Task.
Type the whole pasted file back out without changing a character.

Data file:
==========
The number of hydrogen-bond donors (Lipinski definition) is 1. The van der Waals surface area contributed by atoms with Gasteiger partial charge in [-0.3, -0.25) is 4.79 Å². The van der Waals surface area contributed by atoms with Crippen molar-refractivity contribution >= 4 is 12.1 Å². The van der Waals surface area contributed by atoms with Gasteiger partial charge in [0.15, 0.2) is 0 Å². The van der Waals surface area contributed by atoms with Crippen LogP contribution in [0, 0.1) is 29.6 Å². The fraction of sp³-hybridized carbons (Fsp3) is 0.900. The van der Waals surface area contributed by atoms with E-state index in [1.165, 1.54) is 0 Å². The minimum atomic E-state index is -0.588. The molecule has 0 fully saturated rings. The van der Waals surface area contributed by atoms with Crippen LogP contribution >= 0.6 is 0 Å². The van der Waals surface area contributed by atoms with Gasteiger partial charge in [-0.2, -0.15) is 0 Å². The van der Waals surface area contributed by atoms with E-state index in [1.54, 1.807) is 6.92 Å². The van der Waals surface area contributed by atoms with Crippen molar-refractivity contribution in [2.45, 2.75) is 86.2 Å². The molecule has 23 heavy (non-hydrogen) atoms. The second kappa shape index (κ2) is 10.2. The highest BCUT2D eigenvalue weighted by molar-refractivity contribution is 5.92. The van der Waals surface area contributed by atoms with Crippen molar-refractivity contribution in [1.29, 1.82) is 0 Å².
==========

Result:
The number of hydrogen-bond donors (Lipinski definition) is 1. The van der Waals surface area contributed by atoms with Gasteiger partial charge in [-0.3, -0.25) is 4.79 Å². The van der Waals surface area contributed by atoms with Crippen molar-refractivity contribution >= 4 is 12.1 Å². The van der Waals surface area contributed by atoms with Gasteiger partial charge in [0.15, 0.2) is 0 Å². The van der Waals surface area contributed by atoms with Crippen LogP contribution in [0, 0.1) is 29.6 Å². The fraction of sp³-hybridized carbons (Fsp3) is 0.900. The van der Waals surface area contributed by atoms with E-state index in [1.165, 1.54) is 0 Å². The minimum atomic E-state index is -0.588. The molecule has 0 fully saturated rings. The van der Waals surface area contributed by atoms with Crippen LogP contribution >= 0.6 is 0 Å². The van der Waals surface area contributed by atoms with Gasteiger partial charge in [-0.2, -0.15) is 0 Å². The van der Waals surface area contributed by atoms with E-state index in [1.54, 1.807) is 6.92 Å². The van der Waals surface area contributed by atoms with Crippen molar-refractivity contribution in [2.45, 2.75) is 86.2 Å². The molecule has 23 heavy (non-hydrogen) atoms. The second kappa shape index (κ2) is 10.2. The highest BCUT2D eigenvalue weighted by molar-refractivity contribution is 5.92. The van der Waals surface area contributed by atoms with Crippen molar-refractivity contribution in [1.29, 1.82) is 0 Å².